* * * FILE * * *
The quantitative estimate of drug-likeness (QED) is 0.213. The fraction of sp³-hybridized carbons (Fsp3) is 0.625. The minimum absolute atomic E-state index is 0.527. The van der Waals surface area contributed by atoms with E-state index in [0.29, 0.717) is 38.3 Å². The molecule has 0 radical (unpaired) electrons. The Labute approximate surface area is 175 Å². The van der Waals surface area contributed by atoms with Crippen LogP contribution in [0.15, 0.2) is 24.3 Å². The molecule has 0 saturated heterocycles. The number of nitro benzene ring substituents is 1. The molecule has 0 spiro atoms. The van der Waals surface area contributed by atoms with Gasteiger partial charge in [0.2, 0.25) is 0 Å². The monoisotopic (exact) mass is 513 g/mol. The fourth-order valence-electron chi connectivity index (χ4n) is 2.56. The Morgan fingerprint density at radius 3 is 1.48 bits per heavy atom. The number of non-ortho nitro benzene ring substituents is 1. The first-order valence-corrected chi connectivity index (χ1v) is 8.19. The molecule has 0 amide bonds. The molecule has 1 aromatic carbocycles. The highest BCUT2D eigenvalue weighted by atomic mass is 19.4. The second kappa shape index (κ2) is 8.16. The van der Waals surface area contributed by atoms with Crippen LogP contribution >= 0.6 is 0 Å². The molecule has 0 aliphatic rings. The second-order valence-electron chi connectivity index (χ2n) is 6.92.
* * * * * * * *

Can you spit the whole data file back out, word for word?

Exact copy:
The quantitative estimate of drug-likeness (QED) is 0.213. The fraction of sp³-hybridized carbons (Fsp3) is 0.625. The minimum absolute atomic E-state index is 0.527. The van der Waals surface area contributed by atoms with E-state index in [0.29, 0.717) is 38.3 Å². The molecule has 0 radical (unpaired) electrons. The Labute approximate surface area is 175 Å². The van der Waals surface area contributed by atoms with Crippen LogP contribution in [0.15, 0.2) is 24.3 Å². The molecule has 0 saturated heterocycles. The number of nitro benzene ring substituents is 1. The molecule has 0 spiro atoms. The van der Waals surface area contributed by atoms with Gasteiger partial charge in [0.2, 0.25) is 0 Å². The monoisotopic (exact) mass is 513 g/mol. The fourth-order valence-electron chi connectivity index (χ4n) is 2.56. The Morgan fingerprint density at radius 3 is 1.48 bits per heavy atom. The number of non-ortho nitro benzene ring substituents is 1. The first-order valence-corrected chi connectivity index (χ1v) is 8.19. The molecule has 0 amide bonds. The molecule has 1 aromatic carbocycles. The highest BCUT2D eigenvalue weighted by atomic mass is 19.4. The second kappa shape index (κ2) is 8.16. The van der Waals surface area contributed by atoms with Crippen LogP contribution >= 0.6 is 0 Å². The molecule has 0 aliphatic rings. The second-order valence-electron chi connectivity index (χ2n) is 6.92.